The billable hour bestrides the world of high-stakes litigation like a Colossus. Whatever its prospects,¹ today it continues to set the baseline for expectations about attorneys’ fees.
Big firms charge by the hour, class action lawyers detail “lodestars” in fee applications, flat fees aim to smooth out hypothetical hourly charges, and hybrid and contingent fees can trigger payment of a multiple of the lodestar. Though imperfect as a proxy for value, people use the billable hour — or hourly fee — for that purpose all the time.
Because we want to understand all the options that business clients have for paying lawyers, we need to understand the main traits of hourly (and all other) fees — control, risk, and upside — first. Let’s take a look.
Plusses and minuses — client perspective
Paying by the hour maximizes the control that the client has over its lawyers. Monthly invoices detail what the lawyers have done to earn a fee, and if the client doesn’t like what it sees, it can call for changes. Strategic choices may undergo a cost-benefit analysis by a client who is naturally skeptical of bold and expensive initiatives. Providing specifics to the client also enforces (some) discipline on the lawyers. And because the client doesn’t owe a fee that depends on the results of the engagement, the process of firing the law firm and replacing it with another one involves less difficulty.
But almost all of the risk — arising both from the merits and from the litigation process itself — remains with the client. A bad outcome on the merits generally won’t reduce the hourly fee that the client must pay the lawyers. And the out of pocket cost of discovery, expert witnesses, travel, trial preparation, and trial rests entirely on the client. Complexity, inefficiency, excessive discovery and motion practice, continuances, acts of God, and other slings and arrows of litigation come at the client’s sole expense.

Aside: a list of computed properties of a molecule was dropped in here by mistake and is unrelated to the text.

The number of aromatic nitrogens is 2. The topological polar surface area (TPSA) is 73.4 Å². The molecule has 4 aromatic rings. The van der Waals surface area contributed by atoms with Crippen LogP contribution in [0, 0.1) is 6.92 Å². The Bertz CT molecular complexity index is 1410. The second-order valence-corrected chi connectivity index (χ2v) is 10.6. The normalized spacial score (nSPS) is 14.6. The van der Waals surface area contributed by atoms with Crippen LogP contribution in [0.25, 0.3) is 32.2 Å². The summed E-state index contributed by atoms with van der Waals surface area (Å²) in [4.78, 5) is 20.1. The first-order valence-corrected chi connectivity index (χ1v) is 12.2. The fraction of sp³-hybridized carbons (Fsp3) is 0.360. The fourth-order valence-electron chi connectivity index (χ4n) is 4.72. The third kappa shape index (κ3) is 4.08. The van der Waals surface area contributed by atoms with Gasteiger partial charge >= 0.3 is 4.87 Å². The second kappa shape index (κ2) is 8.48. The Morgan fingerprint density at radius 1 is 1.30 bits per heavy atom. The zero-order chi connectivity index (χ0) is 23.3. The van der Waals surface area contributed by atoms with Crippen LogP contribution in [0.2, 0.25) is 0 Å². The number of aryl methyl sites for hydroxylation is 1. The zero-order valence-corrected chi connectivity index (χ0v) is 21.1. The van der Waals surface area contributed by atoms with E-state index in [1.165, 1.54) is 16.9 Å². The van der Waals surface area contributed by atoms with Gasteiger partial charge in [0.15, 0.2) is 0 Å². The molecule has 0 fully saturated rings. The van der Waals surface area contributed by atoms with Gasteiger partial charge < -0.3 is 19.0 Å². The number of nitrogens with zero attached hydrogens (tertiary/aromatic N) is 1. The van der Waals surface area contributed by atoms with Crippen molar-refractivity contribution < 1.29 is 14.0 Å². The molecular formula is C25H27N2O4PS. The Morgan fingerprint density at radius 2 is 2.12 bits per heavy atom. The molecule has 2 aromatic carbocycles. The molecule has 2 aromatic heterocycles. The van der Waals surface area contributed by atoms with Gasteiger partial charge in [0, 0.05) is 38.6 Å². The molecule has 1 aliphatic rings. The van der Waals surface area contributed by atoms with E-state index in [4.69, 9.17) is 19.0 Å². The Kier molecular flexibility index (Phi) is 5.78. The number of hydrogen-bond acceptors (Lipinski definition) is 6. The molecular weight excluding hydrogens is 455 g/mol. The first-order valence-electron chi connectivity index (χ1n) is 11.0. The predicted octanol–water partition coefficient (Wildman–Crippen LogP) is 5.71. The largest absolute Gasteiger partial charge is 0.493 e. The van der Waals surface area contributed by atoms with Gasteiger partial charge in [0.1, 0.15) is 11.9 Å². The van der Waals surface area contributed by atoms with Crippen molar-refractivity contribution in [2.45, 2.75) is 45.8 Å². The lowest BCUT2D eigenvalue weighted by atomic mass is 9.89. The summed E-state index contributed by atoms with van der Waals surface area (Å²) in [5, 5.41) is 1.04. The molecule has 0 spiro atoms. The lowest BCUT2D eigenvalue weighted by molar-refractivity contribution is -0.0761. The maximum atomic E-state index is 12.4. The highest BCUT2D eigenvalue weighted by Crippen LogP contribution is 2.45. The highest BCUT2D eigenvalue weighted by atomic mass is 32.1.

The upside of litigating also stays with the client. It need not share with counsel the benefits of a quick or easy resolution of a case.
Plusses and minuses — lawyer’s view
A lawyer who works by the hour of course retains professional independence but submits to close monitoring by the client and cedes some control. The lawyer must justify every hourly fraction she bills for. She must overcome client skepticism about potentially risky or costly strategic and tactical choices. She may have to provide budgets and respond to auditor queries and nitpicking.
The low risk level that the lawyer faces compensates somewhat for her lack of control. Neither extraordinary expense of the process nor a surprisingly bad result affects the lawyer’s income. The lawyer’s risk consists mainly in the possibility of damage to reputation and the possibility that the client won’t or can’t pay what it owes.
The lawyer’s upside corresponds to her risk. She won’t reap the rewards of exceptionally favorable outcomes, either process-wise or merits-wise, and will benefit mainly from a reputational boost and from a greater likelihood that the client can and will pay the lawyer’s invoices.
The case for paying/working by the hour
The hourly fee represents the most conservative option for both clients and lawyers. It has the most appeal in situations where the client faces the potential for loss rather than a prospect of gain — where the client is a defendant.
That is because people will spend more to avoid loss than to secure gain. The typical defense client thus accepts the likelihood of high hourly fees for the sake of maximizing its ability to manage the downside risk of a loss on the merits, including harm to the client’s reputation.
I will explore in future posts the question of whether the extreme concentration of risk in the client makes sense or whether better alternatives exist. You will not be surprised to learn that I do believe better alternatives exist.
The next post will deal with one of them — an option that shares a modest amount of risk: flat fees.
¹It may not last much longer. It may go the way of its forebears — “minimum fees”, which bar associations set in hopes of thwarting price competition, and “for services rendered” invoices, which reflected subjective, after-the-fact judgment about the legal services’ value. For more history, see Robert E. Hirshon, “The Billable Hour Is Dead. Long Live . . .“, GPSolo, Jan./Feb. 2013; “In the Beginning: Hourly fees are relatively new for lawyers“, Civilian’s Guide to Lawyers, Apr. 11, 2015.